Life cycle assessment of flame retardants in an electronics application

Niels Jonkers*, Hildo Krop, Harry van Ewijk, Pim E.G. Leonards

*Corresponding author for this work

Research output: Contribution to JournalArticleAcademicpeer-review


Purpose: Flame retardants are added to plastics and textiles to save lives. However, certain brominated flame retardants (BFRs) form an environmental hazard and should be replaced by less harmful alternatives. In the recently completed European research project ENFIRO, we examined which alternatives are most suitable from a technical and environmental perspective. This study describes the LCA comparison of BFRs and halogen-free flame retardants (HFFRs) in an electronics product, in order to compare their environmental impacts over the whole life cycle and identify where in the life cycle the main impacts occur. Methods: This cradle to grave LCA used the complete life cycle of a laptop computer as the functional unit. Specific attention was paid to often neglected aspects, including emissions of flame retardants in all life cycle phases, emissions during accidental fire and improper waste treatment. New characterization factors for toxicity of flame retardants were calculated using USES-LCA2 and included in the impact assessment. Results and discussion: The largest differences in impact were found to occur in the waste phase due to an increased dioxin emission formed out of BFRs during improper waste treatment. Minor human toxicity and ecotoxicity impacts of FRs are present due to volatilization in the use phase. FR emissions during accidental fire vary with the FR’s mode of action (active in the gaseous or solid phase). The BFR scenario has a higher impact than the HFFR scenario due to a higher rate of smoke formation and a higher terrestrial ecotoxicity score. In most phases of the life cycle of FRs, fossil energy use related impact categories dominate the LCA score, i.e. climate change, fossil depletion, and particulate matter formation. Over the full life cycle, the BFR scenario has a slightly higher environmental impact than the HFFR scenario, mainly through the contribution of human toxicity in the waste phase. Conclusions: The study shows that for improvements of the life cycle environmental performance of FRs, the waste treatment phase is critical. Export and improper treatment of WEEE have the highest impact of all waste treatment options for both the BFR and HFFR scenarios, and efforts should be intensified to reduce the amount of WEEE ending up in this scenario. The study further shows that processes which are often ignored in LCA can give relevant insights into the environmental performance of a product. It is therefore recommended to broaden the scope and system boundaries of future LCA studies to include unofficial scenario options (specifically in the end-of-life phase) to provide a more complete description of the full environmental impact of a product’s life cycle and thereby contribute to relevant discussions in society and policy.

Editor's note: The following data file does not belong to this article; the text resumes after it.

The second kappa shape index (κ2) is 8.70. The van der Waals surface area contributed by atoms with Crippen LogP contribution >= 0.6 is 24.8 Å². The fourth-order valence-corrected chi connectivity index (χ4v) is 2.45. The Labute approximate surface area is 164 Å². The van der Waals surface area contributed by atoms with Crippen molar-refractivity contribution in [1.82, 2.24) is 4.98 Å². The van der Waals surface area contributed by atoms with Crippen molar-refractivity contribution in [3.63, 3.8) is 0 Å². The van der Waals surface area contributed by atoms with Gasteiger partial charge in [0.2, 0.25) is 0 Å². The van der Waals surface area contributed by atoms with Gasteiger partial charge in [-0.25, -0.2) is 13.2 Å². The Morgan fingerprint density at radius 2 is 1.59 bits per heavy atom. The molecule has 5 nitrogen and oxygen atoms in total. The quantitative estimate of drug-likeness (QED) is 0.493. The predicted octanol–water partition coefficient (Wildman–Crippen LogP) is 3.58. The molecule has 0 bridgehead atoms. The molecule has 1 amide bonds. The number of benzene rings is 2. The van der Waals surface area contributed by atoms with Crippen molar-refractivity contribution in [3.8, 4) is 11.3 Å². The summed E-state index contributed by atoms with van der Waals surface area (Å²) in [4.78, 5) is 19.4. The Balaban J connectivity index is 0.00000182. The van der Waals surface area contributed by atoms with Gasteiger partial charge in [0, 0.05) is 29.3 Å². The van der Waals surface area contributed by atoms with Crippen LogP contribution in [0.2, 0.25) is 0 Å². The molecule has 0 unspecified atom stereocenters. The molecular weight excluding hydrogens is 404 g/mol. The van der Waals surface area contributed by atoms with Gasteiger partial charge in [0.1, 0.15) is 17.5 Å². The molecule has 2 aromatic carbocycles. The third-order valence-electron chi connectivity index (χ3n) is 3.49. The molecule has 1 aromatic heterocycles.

Original languageEnglish
Pages (from-to)146-161
Number of pages16
JournalInternational Journal of Life Cycle Assessment
Issue number2
Publication statusPublished - 1 Feb 2016


  • Electronics
  • Flame retardants
  • Laptop
  • Life cycle assessment (LCA)
  • Plastics additives
  • WEEE


Dive into the research topics of 'Life cycle assessment of flame retardants in an electronics application'. Together they form a unique fingerprint.

Cite this